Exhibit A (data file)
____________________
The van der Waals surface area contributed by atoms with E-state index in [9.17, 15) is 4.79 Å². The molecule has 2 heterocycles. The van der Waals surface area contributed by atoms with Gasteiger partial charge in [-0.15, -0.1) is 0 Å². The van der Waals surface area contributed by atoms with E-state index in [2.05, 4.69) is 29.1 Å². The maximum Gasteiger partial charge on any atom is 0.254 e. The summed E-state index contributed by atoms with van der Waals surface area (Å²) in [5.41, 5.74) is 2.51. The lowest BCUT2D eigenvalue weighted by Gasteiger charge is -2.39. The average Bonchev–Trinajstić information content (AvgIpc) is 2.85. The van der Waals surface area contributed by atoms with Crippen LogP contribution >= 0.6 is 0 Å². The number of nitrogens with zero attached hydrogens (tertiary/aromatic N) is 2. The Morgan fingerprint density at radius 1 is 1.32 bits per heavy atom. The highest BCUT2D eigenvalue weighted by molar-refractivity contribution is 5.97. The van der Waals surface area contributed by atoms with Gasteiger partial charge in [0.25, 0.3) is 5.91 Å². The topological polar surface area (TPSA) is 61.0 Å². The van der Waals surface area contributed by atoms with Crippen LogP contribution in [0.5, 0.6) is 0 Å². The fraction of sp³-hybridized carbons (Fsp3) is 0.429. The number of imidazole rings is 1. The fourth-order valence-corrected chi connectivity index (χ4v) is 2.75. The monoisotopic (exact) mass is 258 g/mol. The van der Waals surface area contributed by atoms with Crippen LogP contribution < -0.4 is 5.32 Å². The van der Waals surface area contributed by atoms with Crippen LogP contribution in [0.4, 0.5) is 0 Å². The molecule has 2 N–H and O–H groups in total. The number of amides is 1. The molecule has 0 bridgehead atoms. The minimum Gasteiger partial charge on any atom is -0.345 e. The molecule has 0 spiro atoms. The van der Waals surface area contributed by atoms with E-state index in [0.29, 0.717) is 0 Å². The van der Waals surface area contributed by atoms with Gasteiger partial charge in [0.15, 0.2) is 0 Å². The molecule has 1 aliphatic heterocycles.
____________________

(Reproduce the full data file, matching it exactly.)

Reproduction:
The van der Waals surface area contributed by atoms with E-state index in [9.17, 15) is 4.79 Å². The molecule has 2 heterocycles. The van der Waals surface area contributed by atoms with Gasteiger partial charge in [-0.15, -0.1) is 0 Å². The van der Waals surface area contributed by atoms with E-state index in [2.05, 4.69) is 29.1 Å². The maximum Gasteiger partial charge on any atom is 0.254 e. The summed E-state index contributed by atoms with van der Waals surface area (Å²) in [5.41, 5.74) is 2.51. The lowest BCUT2D eigenvalue weighted by Gasteiger charge is -2.39. The average Bonchev–Trinajstić information content (AvgIpc) is 2.85. The van der Waals surface area contributed by atoms with Crippen LogP contribution >= 0.6 is 0 Å². The number of nitrogens with zero attached hydrogens (tertiary/aromatic N) is 2. The Morgan fingerprint density at radius 1 is 1.32 bits per heavy atom. The highest BCUT2D eigenvalue weighted by molar-refractivity contribution is 5.97. The van der Waals surface area contributed by atoms with Gasteiger partial charge in [0.25, 0.3) is 5.91 Å². The topological polar surface area (TPSA) is 61.0 Å². The van der Waals surface area contributed by atoms with Crippen LogP contribution in [0.5, 0.6) is 0 Å². The fraction of sp³-hybridized carbons (Fsp3) is 0.429. The number of imidazole rings is 1. The fourth-order valence-corrected chi connectivity index (χ4v) is 2.75. The monoisotopic (exact) mass is 258 g/mol. The van der Waals surface area contributed by atoms with Crippen LogP contribution < -0.4 is 5.32 Å². The van der Waals surface area contributed by atoms with Crippen LogP contribution in [0.4, 0.5) is 0 Å². The molecule has 2 N–H and O–H groups in total. The number of amides is 1. The molecule has 0 bridgehead atoms. The minimum Gasteiger partial charge on any atom is -0.345 e. The molecule has 0 spiro atoms. The van der Waals surface area contributed by atoms with E-state index in [0.29, 0.717) is 0 Å². The van der Waals surface area contributed by atoms with Gasteiger partial charge in [0.15, 0.2) is 0 Å². The molecule has 1 aliphatic heterocycles.